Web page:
SAN FRANCISCO — At Google’s weekly staff meeting on Thursday, the top question that employees voted to ask Larry Page, a co-founder, and Sundar Pichai, the chief executive, was one about sexual harassment.
“Multiple company actions strongly indicate that protection of powerful abusers is literally and figuratively more valuable to the company than the well-being of their victims,” read the question, which was displayed at the meeting, according to people who attended. “What concrete and meaningful actions will be taken to turn this around?”
The query was part of an outpouring from Google employees after a New York Times article published on Thursday reported how the company had paid millions of dollars in exit packages to male executives accused of misconduct and stayed silent about their transgressions. In the case of Andy Rubin, the creator of Android mobile software, the company gave him a $90 million exit package even after Google had concluded that a misconduct claim against him was credible.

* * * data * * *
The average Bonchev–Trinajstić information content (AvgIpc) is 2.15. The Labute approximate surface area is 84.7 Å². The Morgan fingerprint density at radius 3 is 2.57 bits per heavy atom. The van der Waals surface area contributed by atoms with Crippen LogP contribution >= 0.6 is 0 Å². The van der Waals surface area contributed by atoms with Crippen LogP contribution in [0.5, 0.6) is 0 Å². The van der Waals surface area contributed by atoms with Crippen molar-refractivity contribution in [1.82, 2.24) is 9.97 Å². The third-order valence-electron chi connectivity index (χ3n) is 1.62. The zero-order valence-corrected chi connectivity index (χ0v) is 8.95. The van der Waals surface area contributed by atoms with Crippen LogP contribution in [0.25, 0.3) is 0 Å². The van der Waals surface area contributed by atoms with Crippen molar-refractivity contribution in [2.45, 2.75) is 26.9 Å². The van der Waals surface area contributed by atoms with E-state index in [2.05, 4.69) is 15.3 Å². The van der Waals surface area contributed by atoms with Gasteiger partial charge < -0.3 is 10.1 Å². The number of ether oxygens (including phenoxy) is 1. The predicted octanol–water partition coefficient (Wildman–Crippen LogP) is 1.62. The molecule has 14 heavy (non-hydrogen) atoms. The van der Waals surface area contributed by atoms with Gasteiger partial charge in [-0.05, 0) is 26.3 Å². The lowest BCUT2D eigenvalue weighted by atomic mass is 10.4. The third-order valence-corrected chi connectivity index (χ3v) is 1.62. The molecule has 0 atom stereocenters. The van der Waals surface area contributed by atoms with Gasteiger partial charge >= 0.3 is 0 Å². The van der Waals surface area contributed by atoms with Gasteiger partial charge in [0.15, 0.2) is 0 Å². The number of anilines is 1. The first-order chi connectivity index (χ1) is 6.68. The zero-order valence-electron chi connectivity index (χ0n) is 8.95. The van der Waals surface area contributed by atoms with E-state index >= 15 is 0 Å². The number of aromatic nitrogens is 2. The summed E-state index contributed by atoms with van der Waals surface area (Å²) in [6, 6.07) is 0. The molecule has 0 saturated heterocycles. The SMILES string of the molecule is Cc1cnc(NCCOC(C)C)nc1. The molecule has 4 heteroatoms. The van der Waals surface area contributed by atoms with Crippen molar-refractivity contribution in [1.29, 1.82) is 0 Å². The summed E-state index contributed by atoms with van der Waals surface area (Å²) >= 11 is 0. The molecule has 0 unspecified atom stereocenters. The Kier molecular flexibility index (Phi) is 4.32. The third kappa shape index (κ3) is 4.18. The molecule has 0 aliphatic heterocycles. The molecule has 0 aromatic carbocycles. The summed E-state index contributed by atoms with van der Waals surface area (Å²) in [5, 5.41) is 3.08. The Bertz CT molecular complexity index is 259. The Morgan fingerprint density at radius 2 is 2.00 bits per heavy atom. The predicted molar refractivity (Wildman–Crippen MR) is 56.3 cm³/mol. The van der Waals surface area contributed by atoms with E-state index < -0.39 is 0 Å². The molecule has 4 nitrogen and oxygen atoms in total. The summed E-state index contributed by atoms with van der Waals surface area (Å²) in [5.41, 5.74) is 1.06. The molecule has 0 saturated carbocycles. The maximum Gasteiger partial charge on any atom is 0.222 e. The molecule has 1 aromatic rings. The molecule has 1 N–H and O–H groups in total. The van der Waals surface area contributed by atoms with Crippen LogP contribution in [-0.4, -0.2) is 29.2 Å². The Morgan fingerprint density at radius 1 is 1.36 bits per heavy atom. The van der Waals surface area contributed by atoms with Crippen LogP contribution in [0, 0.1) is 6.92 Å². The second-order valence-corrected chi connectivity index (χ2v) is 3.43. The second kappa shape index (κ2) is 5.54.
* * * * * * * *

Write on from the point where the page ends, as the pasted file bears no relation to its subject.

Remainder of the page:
While tech workers, executives and others slammed Google for the revelations, nowhere was condemnation of the internet giant’s actions more pointed than among its own employees.
The employee rebuke played out on Thursday and Friday in company meetings and on internal message boards and social networks, as well as on Twitter. Jaana Dogan, who works in Google Cloud, the company’s cloud computing business, tweeted, “If you are worth of millions of dollars, you should be able to show the door to authoritarian governments and serial abusers. If not now, then when?”
Another Google employee, Sanette Tanaka Sloan, also posted on Twitter that the way Google had handled Mr. Rubin’s misconduct claim was “crushing.” She added, “We can do so much better.”
On Memegen, an internal Google photo-messaging board popular among employees for its humor, one of the top posts on Thursday featured a GIF of an overjoyed game show contestant showered with confetti. Beneath the image was the text “got caught sexually harassing employee,” said one employee who saw the post and who asked not to be identified because she was not authorized to speak publicly.
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